This Canadian program, SOtL North, was initially inspired by a program of the same name, run by Arizona State University’s Consortium for Science, Policy, and Outcomes (CSPO) in Washington, D.C., that started in 2007 (Bernstein, Reifschneider, Bennett, & Wetmore, 2017; Consortium for Science, Policy & Outcomes, 2018). The Canadian version of the program differs, however, in a number of respects. The American program recruits some of its cohorts from large US National Science Foundation-funded projects where principal investigators support the students because they see the benefits that providing training to members of their labs have on the ‘broader impacts” of science. Other US cohorts are associated with specific graduate programs, research networks, or policy themes. The Canadian program, on the other hand, currently runs a single, competitively selected admissions process across the country. The Canadian program is also slightly shorter (6.5 instructional days versus 10 instructional days in America), in large part to make the program more accessible to students with academic and employment obligations and to reduce the cost borne by students. Finally, as will be later discussed, the Canadian program emphasizes speaker participation from experts in all career stages (ranging from junior policy analysts to chief scientists) while the American program focuses on early-career speakers.
Science Outside the Lab North is an eight-day, intensive, in-person course split between Ottawa and Montréal. Participants interact directly with a wide spectrum of policy practitioners including government scientists, research funding agency officers, science-focused interest groups, science communicators, academics, and science advocates. Science Outside the Lab North organizers moderate the interactions using a modified version of the Chatham House rule (described later), which provides speaker anonymity and ensures that students receive authentic policy experiences from the guests.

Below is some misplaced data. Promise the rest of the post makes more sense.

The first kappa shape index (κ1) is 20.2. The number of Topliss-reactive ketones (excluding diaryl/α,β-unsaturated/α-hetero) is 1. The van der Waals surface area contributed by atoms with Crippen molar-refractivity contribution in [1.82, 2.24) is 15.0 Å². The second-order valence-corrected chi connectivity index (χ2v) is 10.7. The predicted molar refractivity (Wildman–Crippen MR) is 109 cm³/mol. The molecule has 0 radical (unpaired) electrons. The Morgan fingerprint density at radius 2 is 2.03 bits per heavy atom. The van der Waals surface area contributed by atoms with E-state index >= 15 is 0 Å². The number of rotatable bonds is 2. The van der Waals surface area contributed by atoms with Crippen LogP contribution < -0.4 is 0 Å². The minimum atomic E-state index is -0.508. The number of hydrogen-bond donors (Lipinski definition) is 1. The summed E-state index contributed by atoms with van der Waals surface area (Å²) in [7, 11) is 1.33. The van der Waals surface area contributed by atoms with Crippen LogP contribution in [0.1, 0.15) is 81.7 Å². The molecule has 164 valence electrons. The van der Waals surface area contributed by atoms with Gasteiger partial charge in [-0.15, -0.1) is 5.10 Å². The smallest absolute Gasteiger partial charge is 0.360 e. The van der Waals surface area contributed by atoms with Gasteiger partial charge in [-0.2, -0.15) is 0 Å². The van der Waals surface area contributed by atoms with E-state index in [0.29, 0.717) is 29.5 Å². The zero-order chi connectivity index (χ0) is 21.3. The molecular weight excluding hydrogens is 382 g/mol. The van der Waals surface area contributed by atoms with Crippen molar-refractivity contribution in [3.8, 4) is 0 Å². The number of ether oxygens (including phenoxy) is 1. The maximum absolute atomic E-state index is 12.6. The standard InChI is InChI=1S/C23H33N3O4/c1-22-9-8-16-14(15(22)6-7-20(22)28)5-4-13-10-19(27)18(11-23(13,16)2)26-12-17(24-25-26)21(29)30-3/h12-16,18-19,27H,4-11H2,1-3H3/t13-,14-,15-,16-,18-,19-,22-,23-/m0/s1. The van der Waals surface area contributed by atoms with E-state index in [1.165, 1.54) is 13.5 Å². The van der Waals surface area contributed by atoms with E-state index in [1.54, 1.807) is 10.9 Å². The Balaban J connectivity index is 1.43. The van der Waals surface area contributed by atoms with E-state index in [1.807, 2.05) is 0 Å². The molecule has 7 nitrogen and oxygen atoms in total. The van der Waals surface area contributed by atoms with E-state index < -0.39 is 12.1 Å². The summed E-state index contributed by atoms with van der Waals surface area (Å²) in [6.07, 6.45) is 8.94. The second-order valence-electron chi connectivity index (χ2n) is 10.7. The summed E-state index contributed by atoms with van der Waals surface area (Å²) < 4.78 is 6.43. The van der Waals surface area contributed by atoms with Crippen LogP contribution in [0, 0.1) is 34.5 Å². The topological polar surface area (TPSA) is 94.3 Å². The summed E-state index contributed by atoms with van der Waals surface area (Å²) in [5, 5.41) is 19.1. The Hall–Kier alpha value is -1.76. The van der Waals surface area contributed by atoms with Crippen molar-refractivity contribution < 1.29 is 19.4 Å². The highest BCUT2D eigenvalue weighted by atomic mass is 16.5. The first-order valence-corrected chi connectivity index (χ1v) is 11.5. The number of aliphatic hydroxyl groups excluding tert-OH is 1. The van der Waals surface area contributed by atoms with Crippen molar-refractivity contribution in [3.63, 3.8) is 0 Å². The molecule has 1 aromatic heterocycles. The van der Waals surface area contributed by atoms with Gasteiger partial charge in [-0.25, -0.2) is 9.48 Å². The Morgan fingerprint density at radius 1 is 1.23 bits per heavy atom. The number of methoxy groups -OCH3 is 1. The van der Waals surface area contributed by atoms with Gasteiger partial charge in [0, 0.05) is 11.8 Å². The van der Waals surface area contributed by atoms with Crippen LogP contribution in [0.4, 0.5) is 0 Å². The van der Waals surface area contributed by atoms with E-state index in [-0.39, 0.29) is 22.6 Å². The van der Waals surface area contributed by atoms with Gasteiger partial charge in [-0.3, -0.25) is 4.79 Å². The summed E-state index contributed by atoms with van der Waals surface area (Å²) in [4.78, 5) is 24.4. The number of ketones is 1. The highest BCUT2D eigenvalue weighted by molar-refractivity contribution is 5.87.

Each SOtL North cohort consists of twelve to fifteen graduate students and junior researchers (at the Masters, Ph.D., and postdoctoral levels), as well as two faculty mentors who facilitate the program and live in residence with the program participants. The participants come from a variety of different countries. Past participants have come from Canada, the United Kingdom, and the United States. During the first 36 hours, participants are introduced to the basic structures of provincial and federal governance and decision-making that affect science in Canada. Throughout the five days that follow, the participants learn directly from a wide range of invited decision-makers, ranging from junior policy analysts to provincial and agency chief scientists. Under the guidance of the faculty mentors, the participants lead informal, 90-minute, group interviews with guest speakers. These sessions begin with speakers giving very short overviews of their career trajectory and duties of their current job. They then proceed through a participant-led Q&A format that covers a broad range of topics including the policy making process, the science/policy interface, career opportunities outside of academia, and personal challenges in working on science-related topics in a political or public service setting. Speakers are discouraged from using PowerPoint or giving formal presentations so that the interaction can be driven by participants and focus on lived realities of science policy in Canada. These sessions often occur at the offices where speakers work so that participants can see the working environments and get to know the geography of science policy organizations in Ottawa and Montreal.
In addition to the sessions with decision-makers, interspersed throughout the program, participants engage in guided group reflection sessions where they are encouraged to examine their learning experiences. Additionally, SOtL participants informally meet with speakers and alumni from past programs at mixers, in Ottawa and Montréal, that facilitate more in-depth discussions and networking opportunities outside of the sessions.